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Start-up law firms call for back-up

Start-up law firms call for back-up

Anthony Wright, lexvoco

Start-up law firms can ensure their success by partnering with established practices and utilising their infrastructure, according to the CEO of NewLaw firm lexvoco.

Speaking with Lawyers Weekly, Anthony Wright, the CEO of lexvoco, which has a partnership with established firm McInnes Wilson, said start-up law firms that try to go it alone may well struggle.

"When you start any new business, let alone a new law firm, you don’t have the infrastructure or the capital that big mature businesses have," Mr Wright said.

"All of the really valuable things that big law firms have captured over decades, obviously start-up law firms don’t have that."

Mr Wright said this includes everything from their finance systems, their templates and precedents, right through to their knowledge base.

"[Start-up firms] kind of haven’t got a choice," he emphasised.

"Even if you’ve got some very senior lawyers that form a new boutique law firm, a lot of the time the knowledge that they have is in their head, and it’s not necessarily tapping straight into the systems that they may have been accustomed to at the law firms that they used to work at."

Mr Wright said this is the key reason behind lexvoco partnering with McInnes Wilson.

"All of our back-end systems are facilitated by McInnes Wilson, from finance to IT, payroll and all of those functional aspects that unfortunately you just need to have," he said.

"But, most importantly, our lawyers get access to the knowledge base and the processes of McInnes Wilson that as a big law firm has adapted its processes and systems over many years."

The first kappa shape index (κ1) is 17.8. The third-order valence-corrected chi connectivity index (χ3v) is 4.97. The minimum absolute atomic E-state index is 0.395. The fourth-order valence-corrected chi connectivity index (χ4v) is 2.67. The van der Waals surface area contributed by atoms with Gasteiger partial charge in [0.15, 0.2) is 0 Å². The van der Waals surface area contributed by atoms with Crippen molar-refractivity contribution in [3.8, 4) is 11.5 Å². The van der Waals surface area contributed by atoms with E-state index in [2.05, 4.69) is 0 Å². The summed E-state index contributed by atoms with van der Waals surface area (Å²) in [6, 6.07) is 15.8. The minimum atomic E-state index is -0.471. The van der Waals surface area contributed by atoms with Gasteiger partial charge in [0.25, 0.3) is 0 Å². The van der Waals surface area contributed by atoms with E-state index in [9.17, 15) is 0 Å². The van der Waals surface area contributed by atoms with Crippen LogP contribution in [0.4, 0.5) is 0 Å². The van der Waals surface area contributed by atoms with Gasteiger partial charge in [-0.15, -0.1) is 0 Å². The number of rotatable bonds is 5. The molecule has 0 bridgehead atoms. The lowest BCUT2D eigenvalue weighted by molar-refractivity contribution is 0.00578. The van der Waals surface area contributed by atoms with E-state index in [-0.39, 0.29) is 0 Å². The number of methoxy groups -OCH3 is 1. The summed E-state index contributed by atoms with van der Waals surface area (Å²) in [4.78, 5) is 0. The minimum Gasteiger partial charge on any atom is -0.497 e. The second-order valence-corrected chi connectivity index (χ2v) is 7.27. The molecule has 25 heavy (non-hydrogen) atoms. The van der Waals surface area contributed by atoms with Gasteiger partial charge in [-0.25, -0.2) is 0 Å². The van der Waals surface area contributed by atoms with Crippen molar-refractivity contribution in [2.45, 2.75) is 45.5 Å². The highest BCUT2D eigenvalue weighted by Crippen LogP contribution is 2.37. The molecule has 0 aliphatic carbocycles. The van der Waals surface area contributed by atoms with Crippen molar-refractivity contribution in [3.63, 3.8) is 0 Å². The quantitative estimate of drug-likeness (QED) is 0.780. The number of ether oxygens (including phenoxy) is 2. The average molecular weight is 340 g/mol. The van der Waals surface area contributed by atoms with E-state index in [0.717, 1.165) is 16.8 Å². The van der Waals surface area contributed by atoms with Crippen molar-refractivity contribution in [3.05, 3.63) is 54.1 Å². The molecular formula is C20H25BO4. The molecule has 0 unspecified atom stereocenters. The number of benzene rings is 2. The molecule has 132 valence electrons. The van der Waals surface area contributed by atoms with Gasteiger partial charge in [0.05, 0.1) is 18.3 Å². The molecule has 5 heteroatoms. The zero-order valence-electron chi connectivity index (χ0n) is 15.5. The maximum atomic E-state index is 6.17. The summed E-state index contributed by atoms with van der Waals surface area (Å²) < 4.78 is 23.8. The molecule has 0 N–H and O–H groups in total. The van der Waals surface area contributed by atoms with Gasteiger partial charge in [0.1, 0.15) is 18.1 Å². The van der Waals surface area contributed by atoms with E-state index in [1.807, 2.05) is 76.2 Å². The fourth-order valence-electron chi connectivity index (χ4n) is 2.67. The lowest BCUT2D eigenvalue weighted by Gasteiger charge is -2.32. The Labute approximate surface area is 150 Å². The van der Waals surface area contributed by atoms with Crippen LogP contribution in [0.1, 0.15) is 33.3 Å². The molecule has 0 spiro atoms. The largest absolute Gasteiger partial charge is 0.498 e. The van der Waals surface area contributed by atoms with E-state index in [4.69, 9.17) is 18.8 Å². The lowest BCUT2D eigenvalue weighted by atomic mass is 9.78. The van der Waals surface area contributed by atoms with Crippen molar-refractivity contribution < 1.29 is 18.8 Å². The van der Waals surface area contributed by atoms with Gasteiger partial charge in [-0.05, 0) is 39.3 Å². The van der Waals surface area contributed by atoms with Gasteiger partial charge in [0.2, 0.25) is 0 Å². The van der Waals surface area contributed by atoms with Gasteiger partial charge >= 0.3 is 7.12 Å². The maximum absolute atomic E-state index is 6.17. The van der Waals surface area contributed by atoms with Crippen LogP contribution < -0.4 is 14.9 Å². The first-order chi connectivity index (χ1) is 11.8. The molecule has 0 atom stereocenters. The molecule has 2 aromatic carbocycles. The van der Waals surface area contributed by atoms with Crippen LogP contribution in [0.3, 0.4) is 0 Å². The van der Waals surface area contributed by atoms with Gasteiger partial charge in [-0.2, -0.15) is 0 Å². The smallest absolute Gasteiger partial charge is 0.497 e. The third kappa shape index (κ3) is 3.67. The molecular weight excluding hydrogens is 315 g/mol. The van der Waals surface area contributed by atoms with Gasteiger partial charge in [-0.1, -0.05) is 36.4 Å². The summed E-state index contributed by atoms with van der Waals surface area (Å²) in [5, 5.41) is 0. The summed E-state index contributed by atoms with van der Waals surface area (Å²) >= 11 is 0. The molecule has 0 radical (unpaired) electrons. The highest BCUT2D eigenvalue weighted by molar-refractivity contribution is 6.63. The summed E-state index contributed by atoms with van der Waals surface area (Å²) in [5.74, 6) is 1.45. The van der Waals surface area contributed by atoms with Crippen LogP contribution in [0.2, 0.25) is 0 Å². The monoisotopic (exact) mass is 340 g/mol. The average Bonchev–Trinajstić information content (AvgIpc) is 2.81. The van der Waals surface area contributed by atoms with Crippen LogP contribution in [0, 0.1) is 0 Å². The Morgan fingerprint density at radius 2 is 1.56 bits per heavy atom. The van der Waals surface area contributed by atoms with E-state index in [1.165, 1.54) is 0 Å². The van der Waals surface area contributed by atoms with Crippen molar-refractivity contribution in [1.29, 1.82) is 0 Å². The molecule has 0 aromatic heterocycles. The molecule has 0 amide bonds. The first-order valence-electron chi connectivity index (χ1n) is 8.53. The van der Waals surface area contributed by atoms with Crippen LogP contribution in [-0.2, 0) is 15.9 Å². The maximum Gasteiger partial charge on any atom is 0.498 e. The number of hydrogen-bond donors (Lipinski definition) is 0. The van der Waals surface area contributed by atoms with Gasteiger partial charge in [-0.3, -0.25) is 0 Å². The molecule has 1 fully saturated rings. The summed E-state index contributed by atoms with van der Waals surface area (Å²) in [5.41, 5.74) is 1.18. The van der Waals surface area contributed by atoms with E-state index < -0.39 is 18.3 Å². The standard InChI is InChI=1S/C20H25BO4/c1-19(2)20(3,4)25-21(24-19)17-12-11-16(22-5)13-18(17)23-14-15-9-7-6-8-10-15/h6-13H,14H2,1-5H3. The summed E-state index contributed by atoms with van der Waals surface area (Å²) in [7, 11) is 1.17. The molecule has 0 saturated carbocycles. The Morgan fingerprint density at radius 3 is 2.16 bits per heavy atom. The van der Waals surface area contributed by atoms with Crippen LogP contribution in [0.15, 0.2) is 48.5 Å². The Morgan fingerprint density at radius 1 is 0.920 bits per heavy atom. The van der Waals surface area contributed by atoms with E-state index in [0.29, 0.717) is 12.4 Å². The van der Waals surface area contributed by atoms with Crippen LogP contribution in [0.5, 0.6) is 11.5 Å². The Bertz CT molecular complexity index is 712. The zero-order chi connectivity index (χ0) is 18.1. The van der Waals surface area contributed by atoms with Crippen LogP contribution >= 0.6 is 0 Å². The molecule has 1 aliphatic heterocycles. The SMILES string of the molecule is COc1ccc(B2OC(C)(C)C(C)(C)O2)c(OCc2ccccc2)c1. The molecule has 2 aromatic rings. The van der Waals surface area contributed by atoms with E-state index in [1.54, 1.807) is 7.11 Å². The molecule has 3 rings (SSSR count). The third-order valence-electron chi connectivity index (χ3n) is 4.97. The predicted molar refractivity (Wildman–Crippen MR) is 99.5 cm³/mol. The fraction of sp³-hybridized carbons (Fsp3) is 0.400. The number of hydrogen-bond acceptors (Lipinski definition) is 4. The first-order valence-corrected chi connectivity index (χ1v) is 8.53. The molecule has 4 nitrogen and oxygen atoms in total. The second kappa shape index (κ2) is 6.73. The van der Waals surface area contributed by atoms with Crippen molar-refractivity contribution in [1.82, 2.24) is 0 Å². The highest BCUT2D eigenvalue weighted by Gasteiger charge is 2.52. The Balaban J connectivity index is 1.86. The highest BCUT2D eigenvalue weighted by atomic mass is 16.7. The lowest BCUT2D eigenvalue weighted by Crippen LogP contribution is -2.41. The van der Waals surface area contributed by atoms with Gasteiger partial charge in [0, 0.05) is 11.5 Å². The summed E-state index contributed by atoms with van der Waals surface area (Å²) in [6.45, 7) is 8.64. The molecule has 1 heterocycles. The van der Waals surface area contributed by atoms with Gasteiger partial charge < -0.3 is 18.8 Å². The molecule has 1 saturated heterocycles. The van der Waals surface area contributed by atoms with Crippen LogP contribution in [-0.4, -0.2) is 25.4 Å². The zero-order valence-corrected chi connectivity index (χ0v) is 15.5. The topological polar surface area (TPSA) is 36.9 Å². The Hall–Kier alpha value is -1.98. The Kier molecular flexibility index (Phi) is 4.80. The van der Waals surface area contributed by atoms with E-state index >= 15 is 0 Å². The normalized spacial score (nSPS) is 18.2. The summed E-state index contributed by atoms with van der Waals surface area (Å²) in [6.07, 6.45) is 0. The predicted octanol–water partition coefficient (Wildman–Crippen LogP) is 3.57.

Mr Wright also said that lexvoco lawyers can call on McInness Wilson lawyers to be a sounding board for complex matters.

"Most of the time when you’re working in-house you can figure out the answer, but there will be times where you need someone else to use as a sounding board," he said.

"You don’t necessarily need to brief the matter out to an external firm or to a barrister, but it would be good to just ring up another lawyer and use them as a sounding board, and so that's what our lawyers can do."

This flows into Mr Wright’s theory of have a mix of fixed and flexible workers.

"My gut feeling at the moment is that about a 50:50 split between flexible labour and fixed labour is about right for us," he said.

"Each business is different but I think the reality is that some people are more than comfortable being either a casual employee or a contractor, whatever their life circumstances might be at that time."

Mr Wright said casual employment suits a range of people included semi-retirees, parents, and those pursuing other business ventures part time.

"However, a majority of people still prefer permanent employment, so if we can keep that resourcing mix at about 50:50 that puts us in a good place to service our clients and do it sustainably."

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